As credit loosens, churches will have more options to borrow money for building projects. The question is, should they?
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Across the U.S., banks and lenders are loaning money again, giving churches the chance to borrow money for buildings and expansions. After one of the worst foreclosure crises in the nation’s history, church debt is coming back. As credit loosens and the economy improves, many churches are likely to start borrowing again.
The question is, should they?
On the surface, it looks like a great time to borrow money. Interest rates dropped in December to near historic lows, which makes borrowing much cheaper over the life of a loan. Mortgage rates are also unlikely to stay this low. So, to speed up their building plans, some churches will probably be tempted this year to not only go into debt, but also to borrow as much money as they can.
Then again, we saw what happened the last time churches drew from a well of easy and cheap money: Many congregations got into too much debt in the lead-up to the financial crisis and ended up paying a steep price.
The Pitfalls of Church Borrowing
One under-reported story of the Great Recession was that churches got hurt badly by over-borrowing. When the credit crisis struck in 2008, the banks largely left churches alone for two years, but the free and loose borrowing habits of many churches eventually caught up with them. By 2010, creditors started calling in loans, which were typically commercial loans that became due after five years. Churches that couldn’t refinance had to close their doors and hand back the keys.
Reuters reported that 270 churches were sold between 2010 and 2012 after defaulting on loans, and 90 percent of these sales came after the lender called in the loan. Reuters also noted that churches in California were among the hardest hit.
The fallout of this crisis is only now coming to an end. Last year, for example, several churches faced foreclosure over loans that dated back to 2007. One of the saddest stories was the once mighty Metropolitan Baptist Church in Washington, D.C., an institution that once regularly drew visits from sitting presidents. In the days of easy borrowing, however, the church overreached in its building goals, leaving a $30 million sanctuary unfinished. Today, the congregation doesn’t have a permanent home and meets in a school. As a result, membership is down 30 percent.
What to Avoid in Church Borrowing
Admittedly, times have changed since the credit bubble of 2006. Although several lenders specialize in financing church projects, the days of easy money are over. A church typically has to show that it is financially strong and has enough collateral to pay back a loan.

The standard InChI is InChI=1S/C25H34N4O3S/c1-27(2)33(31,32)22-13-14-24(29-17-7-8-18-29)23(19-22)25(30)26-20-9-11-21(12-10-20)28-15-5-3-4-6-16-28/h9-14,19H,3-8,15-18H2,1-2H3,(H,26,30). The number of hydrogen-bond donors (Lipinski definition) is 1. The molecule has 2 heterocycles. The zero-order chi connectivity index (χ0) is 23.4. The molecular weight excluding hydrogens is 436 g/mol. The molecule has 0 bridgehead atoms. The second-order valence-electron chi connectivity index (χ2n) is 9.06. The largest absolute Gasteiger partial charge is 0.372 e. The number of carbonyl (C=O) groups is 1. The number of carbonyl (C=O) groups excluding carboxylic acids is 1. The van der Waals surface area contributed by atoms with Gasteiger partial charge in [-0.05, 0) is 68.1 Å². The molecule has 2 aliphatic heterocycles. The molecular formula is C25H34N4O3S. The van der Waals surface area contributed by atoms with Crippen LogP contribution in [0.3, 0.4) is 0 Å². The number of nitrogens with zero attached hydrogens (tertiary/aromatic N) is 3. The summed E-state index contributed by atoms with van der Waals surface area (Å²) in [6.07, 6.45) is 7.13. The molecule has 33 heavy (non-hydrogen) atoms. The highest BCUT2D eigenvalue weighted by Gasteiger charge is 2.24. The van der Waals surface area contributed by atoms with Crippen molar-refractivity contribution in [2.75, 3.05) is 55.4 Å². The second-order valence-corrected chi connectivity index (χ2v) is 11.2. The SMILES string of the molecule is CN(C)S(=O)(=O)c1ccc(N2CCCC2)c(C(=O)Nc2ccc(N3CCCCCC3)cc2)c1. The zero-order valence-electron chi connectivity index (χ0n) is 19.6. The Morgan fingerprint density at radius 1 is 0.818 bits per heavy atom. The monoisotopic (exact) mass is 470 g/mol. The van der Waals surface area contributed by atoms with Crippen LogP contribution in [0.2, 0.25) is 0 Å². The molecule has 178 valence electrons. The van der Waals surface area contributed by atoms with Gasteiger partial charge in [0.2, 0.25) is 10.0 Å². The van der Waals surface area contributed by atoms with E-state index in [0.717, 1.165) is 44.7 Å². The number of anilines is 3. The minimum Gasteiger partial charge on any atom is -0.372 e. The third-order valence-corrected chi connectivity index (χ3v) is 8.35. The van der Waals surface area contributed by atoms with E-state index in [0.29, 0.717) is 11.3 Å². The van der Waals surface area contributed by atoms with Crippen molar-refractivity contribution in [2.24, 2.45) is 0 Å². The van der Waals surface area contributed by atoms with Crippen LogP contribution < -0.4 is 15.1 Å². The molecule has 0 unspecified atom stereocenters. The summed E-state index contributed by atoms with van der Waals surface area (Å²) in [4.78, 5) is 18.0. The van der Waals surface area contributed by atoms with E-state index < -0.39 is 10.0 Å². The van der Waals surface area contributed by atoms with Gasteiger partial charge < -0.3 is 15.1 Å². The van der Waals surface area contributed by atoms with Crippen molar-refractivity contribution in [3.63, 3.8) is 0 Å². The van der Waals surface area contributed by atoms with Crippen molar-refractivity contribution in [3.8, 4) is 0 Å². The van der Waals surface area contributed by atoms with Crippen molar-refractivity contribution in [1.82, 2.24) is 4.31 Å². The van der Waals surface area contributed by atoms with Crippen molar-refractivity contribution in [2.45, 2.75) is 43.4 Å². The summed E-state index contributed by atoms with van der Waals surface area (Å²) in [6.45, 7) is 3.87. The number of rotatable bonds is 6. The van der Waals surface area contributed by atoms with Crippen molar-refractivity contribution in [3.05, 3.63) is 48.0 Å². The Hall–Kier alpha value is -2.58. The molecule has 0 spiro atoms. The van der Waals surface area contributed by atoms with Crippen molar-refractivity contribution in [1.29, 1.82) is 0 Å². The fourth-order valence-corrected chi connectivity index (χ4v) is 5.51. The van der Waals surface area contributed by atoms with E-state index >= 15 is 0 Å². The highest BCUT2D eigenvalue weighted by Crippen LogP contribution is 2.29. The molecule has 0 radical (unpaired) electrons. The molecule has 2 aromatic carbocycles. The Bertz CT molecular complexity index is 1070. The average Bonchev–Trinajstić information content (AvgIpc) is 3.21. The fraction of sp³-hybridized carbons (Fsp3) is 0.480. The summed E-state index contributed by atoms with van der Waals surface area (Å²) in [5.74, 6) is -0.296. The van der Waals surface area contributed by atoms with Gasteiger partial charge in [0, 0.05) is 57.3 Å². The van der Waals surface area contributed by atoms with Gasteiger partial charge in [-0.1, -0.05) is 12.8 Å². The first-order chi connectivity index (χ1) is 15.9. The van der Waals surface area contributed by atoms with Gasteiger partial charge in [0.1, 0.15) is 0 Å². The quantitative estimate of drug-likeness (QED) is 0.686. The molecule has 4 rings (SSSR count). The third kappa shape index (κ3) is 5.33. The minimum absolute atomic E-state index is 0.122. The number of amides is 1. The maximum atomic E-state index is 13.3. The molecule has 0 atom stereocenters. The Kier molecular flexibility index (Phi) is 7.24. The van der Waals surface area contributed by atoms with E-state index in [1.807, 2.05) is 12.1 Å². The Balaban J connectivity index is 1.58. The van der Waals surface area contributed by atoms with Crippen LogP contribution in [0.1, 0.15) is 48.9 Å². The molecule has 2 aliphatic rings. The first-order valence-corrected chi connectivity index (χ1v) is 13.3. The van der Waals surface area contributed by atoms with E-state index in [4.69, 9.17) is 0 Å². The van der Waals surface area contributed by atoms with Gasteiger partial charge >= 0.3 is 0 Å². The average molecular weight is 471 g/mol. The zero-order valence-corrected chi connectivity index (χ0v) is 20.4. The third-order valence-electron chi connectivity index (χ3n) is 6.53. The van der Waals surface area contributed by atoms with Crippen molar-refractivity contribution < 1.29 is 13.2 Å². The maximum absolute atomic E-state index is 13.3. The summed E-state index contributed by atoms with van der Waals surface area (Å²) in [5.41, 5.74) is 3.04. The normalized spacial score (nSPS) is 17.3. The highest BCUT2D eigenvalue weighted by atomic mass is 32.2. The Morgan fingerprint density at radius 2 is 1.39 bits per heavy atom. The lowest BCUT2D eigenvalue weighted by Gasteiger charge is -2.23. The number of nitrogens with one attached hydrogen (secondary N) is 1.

Even lenders warn congregations about the pitfalls of going into too much debt. For example, before the foreclosure crisis really hit churches, the Evangelical Christian Credit Union advised congregations in a 2009 article to avoid accumulating a debt that would tie up more than third of the church’s income. They suggested that congregations shouldn’t take on a debt that would force the church to cut services and programs to service the loan and also warned churches to avoid borrowing against the value of the properties to get an infusion of cash when the Sunday offerings were down.
Interestingly, the same article also pointed out that churches typically pay for new buildings with a combination of donated funds and a loan. Once congregations obtain a construction loan, however, the donations for fundraising campaigns often peter out as members learn that the church now has sufficient funds to go ahead with a building project. This means that when churches borrow money early, the congregations will likely have to take out a bigger loan and it could take longer to pay it off.
Discovering the Right Balance in Church Borrowing
In an ideal world, a church wouldn’t have to borrow money when planting a church or expanding its facilities. In most cases, however, churches won’t be able to raise all of the needed money in a fundraising campaign. Rarely will a rich benefactor swoop down and cut a check that covers the entire cost of a new building project. The loan usually becomes a piece of a project’s financing. Particularly now, when interest rates are so low, it can make sense to borrow money.
However, a church shouldn’t leap to take on a huge debt, even if the congregation can find a lender willing to loan them the money. According to one financial adviser, a church should spend less than 35 percent of its income on debt service, less than 35 percent on salaries, and keep 30 percent in cash available for the ministry. If a new loan will throw off these numbers, then the church should consider holding off on more borrowing.
A church has many options when planning a building project. Previously, we wrote that many churches have taken a stepping stone approach to finding a permanent home, and opt to stay in temporary facilities for several years, such as schools or other spaces, while they build savings and members. As we have said, a loan will probably be part of the equation eventually, but only a part and only in good time. Before a church even considers a loan, it should put together a financial plan and budget, and then stick to it.
Also, a church shouldn’t plan for new facilities or look for property alone. A commercial real estate consultant can research available property options in a neighborhood and help a congregation set a practical timeline and budget for their new facilities.
If your congregation is looking to build a new church or expand your facilities, you don’t have to go it alone. You can get a thorough analysis of the market with all the available options from a consultant whose community values align with your own. Contact DCG Real Estate today to learn more.